But Youtube serves a vastly under-discussed purpose: to educate. Here are 7 of the very best educational Youtube channels.
This channel is best watched when you've exhausted the rest of the internet.
Home to refreshing ideas and eye opening stories, TED is a channel of publicly delivered speeches by kick ass academics and other people of note. Always captivating, often addictive. TED is less about teaching you facts and more about opening your mind the possibility things don't work the way you thought they did.
Where to start: Do Schools Kill Creativity?
If you're not a numerical nerd yet, you're about to be.
Run by Brady Haran (hard as nails, posh as cushions), watch him meet and interview great academics who have all kinds of explanations up their sleeve. Trademarked by their classy brown paper, I personally love any videos with the ever awesome Hannah Fry.
Where to start: The Scientific Way to Cut a Cake
CGP Grey is like a brilliant encyclopaedia you've wired to a (slightly overcharged) power source.
Fast paced and consistent in tone, this channel covers topical knowledge and insights into how things work. If you haven't see his 'UK Explained' video then you're one of the 5 people on Earth who missed it. His content is somewhat infrequent but never disappointing.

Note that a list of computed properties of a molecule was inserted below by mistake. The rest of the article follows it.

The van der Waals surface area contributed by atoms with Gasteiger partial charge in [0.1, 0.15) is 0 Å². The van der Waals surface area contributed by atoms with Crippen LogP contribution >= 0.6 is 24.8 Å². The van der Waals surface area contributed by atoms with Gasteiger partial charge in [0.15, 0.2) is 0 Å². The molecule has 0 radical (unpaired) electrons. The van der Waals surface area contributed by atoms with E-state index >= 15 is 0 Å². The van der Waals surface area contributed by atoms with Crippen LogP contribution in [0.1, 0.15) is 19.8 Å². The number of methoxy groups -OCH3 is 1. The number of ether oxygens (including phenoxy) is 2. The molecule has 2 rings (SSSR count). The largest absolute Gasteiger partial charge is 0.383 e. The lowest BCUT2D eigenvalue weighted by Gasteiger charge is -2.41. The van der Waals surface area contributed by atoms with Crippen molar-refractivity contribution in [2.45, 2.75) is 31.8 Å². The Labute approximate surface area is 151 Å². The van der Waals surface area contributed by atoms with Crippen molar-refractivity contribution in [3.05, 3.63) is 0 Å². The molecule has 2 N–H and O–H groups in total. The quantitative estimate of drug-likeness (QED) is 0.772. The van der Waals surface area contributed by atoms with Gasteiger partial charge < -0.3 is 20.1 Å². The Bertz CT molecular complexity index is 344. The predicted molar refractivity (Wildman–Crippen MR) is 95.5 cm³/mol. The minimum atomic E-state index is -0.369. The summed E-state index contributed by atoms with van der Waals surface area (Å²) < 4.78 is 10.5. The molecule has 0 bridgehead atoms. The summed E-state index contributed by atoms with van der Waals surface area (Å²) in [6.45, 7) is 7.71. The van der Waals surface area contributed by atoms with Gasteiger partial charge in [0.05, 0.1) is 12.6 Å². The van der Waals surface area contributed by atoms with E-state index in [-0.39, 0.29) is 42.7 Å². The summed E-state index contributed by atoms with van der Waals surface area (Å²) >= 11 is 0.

Where to start: Humans Need Not Apply
Khan believe anyone can learn anything.
Less for entertainment value and more for an afternoon with a pen and notepad, this channel will teach you Chemistry, Algebra, Finance, Biology, Physics and whatever else you missed out on at university. Not quite lunch watching material, Khan is more for the serious-about-learning learner.
Where to start: Introduction to the atom
Is everything the Green brothers produce brilliant?
Crash Course is expertly animated and well explained. More of an entry level channel than Khan, learn psychology, astronomy, literature and most branches of science. Best watched on a Sunday when you can dedicate three hours to watching one of their playlists back to back.
Where to start: Intro to Psychology
What's first on your watch list?